InDesign #101 – A Beginners Guide to Modular Grids
Modular grids play a fundamental role in the foundation of graphic design and page layout. Whether you’re designing for print or web, using grids allow you to organize content, establish consistency and create hierarchy within your layout. Grid systems can seem daunting and complex but they’re actually simple in concept and allow you to create variations of your designs quickly while keeping symmetry on a page. In the following tutorial, I will go through how to set up column grids and modular grids using Adobe InDesign CC. The same steps can be used for older versions of InDesign, such as CS6 and CS5.
For further information on grids I would recommend The Grid System which is a good online resource. The also recommend some great books on using grid systems within page layout, web and typography. http://www.thegridsystem.org/category/books/
I would also recommend a great Open Source Textbook by OpenTextBC Graphic Design Principles.
Building Modular Grids with InDesign
Step 1: Create a new document in InDesign. (CMD+N). I’ll be creating a 16x10in document, which is 96 picas(p) x 60 picas(p). You can set your margins to .25in all the way around, which is 1p6 or 1.5p.
To convert inches (in) to picas (p): Take the number of inches and multiply by 6. 6 picas = 1 inch. Eg., 10 inches x 6 = 60 picas.
To convert points (pts) to picas (p): Take the number of points and divide by 12. 12pts = 1 pica. (Use remainders and not decimals) Eg., 18pts / 12 = 1p6 or 1.5p.
Step 2: Open the page panel and double click on the master page to activate it. It’s good practice to setup your grids on your master pages so that they will be applied to the entire document. If you have facing pages, select both master pages before creating your grids. You can also setup multiple grids by using multiple master pages.
Step 3: Now that you’ve selected your master pages, you can adjust and create grid columns by going to your menu and selecting (Layout > Margins and Columns). I usually find setting my columns in increments of 3 or 5 to work well with print layouts. However, you are free to use as many columns necessary for your design and the amount of content you are laying out.
When applying grids to facing pages (spreads) I usually like to increase my inner and bottom margins to accommodate for the gutter of the booklet and folios along the bottom of the page.
Step 4: Now that you have your columns set, it’s time to create your modules for your grid. We can add horizontal guides to create our modular grid by going back to our menu and selecting (Layout > Create Guides).
Since we’ve previously added columns we can skip adding column guides and focus on adding row guides to build our modular grid. I’ll enter 6 rows for my grid. You also want to start your guides within the margins and not the page so that you get equal spacing.
When setting the gutter spacing for your grids, the gutter width is dependant on your leading spacing. Let’s assume your text will be set at 10pt on 12pt leading. Your gutter spacing should be a minimum 12pt and can go up to 1.5x your leading space. Eg., 12pt x 1.5 = 18pt. Therefore 18pts would be the maximum width for your gutter spacing. If it is set larger than 18 pts, and you decide to have two or more columns of text on the page, it may appear as if your text reads as separate paragraphs.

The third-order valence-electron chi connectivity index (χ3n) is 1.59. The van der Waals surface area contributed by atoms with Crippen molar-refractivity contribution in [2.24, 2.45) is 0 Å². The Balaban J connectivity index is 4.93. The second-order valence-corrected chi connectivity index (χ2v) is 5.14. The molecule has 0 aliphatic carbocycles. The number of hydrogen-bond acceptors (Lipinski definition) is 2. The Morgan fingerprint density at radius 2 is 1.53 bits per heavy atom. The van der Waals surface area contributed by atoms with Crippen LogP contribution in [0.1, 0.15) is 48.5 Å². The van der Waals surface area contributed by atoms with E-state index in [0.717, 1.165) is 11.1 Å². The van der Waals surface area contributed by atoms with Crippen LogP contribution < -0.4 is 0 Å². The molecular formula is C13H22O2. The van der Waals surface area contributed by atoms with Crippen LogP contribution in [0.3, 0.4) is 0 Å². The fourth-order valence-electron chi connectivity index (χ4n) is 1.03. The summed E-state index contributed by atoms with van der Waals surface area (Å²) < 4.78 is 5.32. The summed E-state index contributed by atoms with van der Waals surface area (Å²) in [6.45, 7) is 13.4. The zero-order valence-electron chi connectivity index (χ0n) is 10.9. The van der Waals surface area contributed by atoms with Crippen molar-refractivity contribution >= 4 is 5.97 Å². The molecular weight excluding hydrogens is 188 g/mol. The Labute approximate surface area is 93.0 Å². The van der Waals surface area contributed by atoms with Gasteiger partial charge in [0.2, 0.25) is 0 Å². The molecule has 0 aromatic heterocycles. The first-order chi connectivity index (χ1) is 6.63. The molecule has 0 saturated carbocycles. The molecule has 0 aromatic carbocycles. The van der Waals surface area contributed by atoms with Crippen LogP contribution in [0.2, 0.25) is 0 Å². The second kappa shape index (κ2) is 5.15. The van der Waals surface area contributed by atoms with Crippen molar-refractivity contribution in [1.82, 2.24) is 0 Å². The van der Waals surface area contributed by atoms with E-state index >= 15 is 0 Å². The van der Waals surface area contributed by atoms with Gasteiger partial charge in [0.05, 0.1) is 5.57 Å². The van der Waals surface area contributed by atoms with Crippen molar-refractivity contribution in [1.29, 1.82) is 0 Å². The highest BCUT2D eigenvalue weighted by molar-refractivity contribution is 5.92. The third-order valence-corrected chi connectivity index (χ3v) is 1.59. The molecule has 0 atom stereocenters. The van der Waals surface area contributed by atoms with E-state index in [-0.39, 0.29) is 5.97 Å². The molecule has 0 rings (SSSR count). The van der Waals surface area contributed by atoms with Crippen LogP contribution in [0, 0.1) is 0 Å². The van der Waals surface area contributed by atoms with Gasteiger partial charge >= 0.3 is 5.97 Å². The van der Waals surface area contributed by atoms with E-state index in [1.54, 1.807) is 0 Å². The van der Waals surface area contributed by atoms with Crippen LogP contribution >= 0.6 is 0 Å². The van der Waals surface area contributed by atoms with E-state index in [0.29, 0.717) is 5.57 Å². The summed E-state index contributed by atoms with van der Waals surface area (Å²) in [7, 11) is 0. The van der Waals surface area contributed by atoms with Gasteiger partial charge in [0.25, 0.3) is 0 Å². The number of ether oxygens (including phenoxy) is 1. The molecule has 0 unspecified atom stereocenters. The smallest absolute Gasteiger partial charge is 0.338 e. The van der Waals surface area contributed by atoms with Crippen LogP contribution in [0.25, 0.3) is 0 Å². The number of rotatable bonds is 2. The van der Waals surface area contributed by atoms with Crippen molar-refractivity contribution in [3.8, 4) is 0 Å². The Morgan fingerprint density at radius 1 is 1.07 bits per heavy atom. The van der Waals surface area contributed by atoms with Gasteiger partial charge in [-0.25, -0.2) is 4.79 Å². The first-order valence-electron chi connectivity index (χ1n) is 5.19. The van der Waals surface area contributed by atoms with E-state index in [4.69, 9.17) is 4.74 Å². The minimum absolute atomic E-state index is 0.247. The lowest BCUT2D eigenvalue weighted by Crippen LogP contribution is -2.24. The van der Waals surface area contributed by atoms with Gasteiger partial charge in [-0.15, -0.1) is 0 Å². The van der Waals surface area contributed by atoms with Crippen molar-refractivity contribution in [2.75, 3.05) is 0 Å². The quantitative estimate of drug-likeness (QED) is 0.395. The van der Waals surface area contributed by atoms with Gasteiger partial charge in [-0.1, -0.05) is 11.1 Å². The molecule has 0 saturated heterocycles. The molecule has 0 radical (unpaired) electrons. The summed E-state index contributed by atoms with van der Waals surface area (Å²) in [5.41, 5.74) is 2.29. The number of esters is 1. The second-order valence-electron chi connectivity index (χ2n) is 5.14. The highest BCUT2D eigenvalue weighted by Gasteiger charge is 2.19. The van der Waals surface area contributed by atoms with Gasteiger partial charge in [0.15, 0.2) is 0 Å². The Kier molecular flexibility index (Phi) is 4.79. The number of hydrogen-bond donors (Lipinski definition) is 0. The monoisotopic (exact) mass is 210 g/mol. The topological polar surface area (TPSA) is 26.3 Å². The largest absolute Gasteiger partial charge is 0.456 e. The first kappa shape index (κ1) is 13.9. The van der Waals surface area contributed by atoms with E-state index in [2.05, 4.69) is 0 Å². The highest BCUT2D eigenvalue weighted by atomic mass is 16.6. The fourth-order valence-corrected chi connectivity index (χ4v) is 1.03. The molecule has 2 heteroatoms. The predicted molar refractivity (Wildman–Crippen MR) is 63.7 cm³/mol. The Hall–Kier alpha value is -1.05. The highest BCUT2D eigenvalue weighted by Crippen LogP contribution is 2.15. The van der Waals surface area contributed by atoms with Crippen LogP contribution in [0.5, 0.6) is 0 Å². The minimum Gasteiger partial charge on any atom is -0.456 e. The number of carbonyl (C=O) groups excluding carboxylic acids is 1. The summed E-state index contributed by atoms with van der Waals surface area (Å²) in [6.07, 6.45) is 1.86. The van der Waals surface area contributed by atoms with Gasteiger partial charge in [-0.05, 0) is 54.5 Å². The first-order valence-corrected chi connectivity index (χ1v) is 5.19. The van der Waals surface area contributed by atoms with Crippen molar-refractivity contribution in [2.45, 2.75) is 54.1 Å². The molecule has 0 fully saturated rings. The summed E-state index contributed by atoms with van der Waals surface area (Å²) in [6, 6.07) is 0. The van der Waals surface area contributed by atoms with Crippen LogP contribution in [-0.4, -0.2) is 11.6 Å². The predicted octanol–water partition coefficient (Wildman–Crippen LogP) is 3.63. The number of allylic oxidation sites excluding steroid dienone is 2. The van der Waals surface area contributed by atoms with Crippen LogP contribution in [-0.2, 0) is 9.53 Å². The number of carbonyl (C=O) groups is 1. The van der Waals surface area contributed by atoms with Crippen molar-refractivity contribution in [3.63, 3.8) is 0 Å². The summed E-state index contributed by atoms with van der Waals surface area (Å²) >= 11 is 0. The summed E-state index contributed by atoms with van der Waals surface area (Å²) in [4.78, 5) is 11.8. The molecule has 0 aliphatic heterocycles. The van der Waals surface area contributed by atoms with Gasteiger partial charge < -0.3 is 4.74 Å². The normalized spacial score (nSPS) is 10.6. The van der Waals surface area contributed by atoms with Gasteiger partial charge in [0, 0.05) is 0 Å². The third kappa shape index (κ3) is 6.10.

Step 5: We can take this grid a step further and setup our baseline grids to align our text columns without staggering their appearance. Go up to your menu and select (View > Show Guides and Grids > Show Baseline Grid). To view the baseline grid, you may have to zoom in a bit for them to appear.
Step 6: Now that our baseline grid is displayed, we can adjust our baseline grid to match our intended leading spacing for our body of text. We’ll continue to assume that our text will be 10pt on 12pt leading. Go to your menu and choose (InDesign > Preferences > Grids). I like to set my baseline relative to the top margin and start it at the 0, which is the very top.
Step 7: If you notice any overlap in your grid compared to your margins, you can always go back to your Margin and Column menu and adjust the top and bottom margins so that they align to the baseline grid.
Step 8: Now that you’ve got your modular grid setup and ready to go, let’s start to add some type to our page and put the grid into action. Go back to your page panel and exit your master page by clicking on page 1 of your document. We can now type out a heading using a typeface and font size of your choice.
To use the grid, start your text blocks, text columns and or images on the left of one grid column and end on the right side of a grid column. Never begin on the left side of a grid column and end on the left side of another grid column. The gutter spacing is used for equal spacing between page elements.
After typing out your heading, highlight your text and align your text to the baseline grid by selecting the ‘align to baseline grid’ icon in the control panel.
Modular Grid Summary
You can now experiment freely with your modular grid. Try creating text columns and fill them with placeholder text (Type > Fill with Placeholder Text) and remember to align your text to the baseline grid. As you get more familiar with using grids, you will start to see how quickly you can create consistency on a page and establish hierarchy within your designs.
Try this mini assignment for more practice using modular grids. I’ve provided an example alongside of the instructions.